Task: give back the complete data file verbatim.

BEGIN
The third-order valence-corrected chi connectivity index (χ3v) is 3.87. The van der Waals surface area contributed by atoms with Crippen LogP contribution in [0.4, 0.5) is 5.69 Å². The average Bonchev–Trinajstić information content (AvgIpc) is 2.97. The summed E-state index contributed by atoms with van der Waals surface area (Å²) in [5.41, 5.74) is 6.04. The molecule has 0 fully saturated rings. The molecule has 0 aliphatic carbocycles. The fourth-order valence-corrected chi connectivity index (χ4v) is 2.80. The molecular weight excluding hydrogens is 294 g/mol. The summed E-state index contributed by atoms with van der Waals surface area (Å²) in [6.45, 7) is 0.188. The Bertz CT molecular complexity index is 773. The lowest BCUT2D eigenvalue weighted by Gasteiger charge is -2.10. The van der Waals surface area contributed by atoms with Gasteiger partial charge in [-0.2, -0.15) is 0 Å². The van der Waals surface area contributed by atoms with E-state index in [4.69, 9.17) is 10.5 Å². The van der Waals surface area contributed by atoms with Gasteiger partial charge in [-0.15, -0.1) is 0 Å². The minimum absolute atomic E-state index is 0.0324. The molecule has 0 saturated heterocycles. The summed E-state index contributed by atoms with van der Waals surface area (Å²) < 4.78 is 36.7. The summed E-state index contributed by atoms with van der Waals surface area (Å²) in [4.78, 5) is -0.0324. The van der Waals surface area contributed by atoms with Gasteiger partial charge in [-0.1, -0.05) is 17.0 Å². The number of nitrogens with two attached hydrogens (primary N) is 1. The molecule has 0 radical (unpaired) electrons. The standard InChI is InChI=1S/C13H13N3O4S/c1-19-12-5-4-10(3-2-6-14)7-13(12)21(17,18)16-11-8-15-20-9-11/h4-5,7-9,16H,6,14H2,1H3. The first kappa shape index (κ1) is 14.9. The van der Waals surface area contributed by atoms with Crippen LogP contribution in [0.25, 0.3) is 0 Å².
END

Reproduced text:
The third-order valence-corrected chi connectivity index (χ3v) is 3.87. The van der Waals surface area contributed by atoms with Crippen LogP contribution in [0.4, 0.5) is 5.69 Å². The average Bonchev–Trinajstić information content (AvgIpc) is 2.97. The summed E-state index contributed by atoms with van der Waals surface area (Å²) in [5.41, 5.74) is 6.04. The molecule has 0 fully saturated rings. The molecule has 0 aliphatic carbocycles. The fourth-order valence-corrected chi connectivity index (χ4v) is 2.80. The molecular weight excluding hydrogens is 294 g/mol. The summed E-state index contributed by atoms with van der Waals surface area (Å²) in [6.45, 7) is 0.188. The Bertz CT molecular complexity index is 773. The lowest BCUT2D eigenvalue weighted by Gasteiger charge is -2.10. The van der Waals surface area contributed by atoms with Gasteiger partial charge in [-0.2, -0.15) is 0 Å². The van der Waals surface area contributed by atoms with E-state index in [4.69, 9.17) is 10.5 Å². The van der Waals surface area contributed by atoms with Gasteiger partial charge in [-0.15, -0.1) is 0 Å². The minimum absolute atomic E-state index is 0.0324. The molecule has 0 saturated heterocycles. The summed E-state index contributed by atoms with van der Waals surface area (Å²) < 4.78 is 36.7. The summed E-state index contributed by atoms with van der Waals surface area (Å²) in [4.78, 5) is -0.0324. The van der Waals surface area contributed by atoms with Gasteiger partial charge in [-0.1, -0.05) is 17.0 Å². The number of nitrogens with two attached hydrogens (primary N) is 1. The molecule has 0 radical (unpaired) electrons. The standard InChI is InChI=1S/C13H13N3O4S/c1-19-12-5-4-10(3-2-6-14)7-13(12)21(17,18)16-11-8-15-20-9-11/h4-5,7-9,16H,6,14H2,1H3. The first kappa shape index (κ1) is 14.9. The van der Waals surface area contributed by atoms with Crippen LogP contribution in [0.25, 0.3) is 0 Å².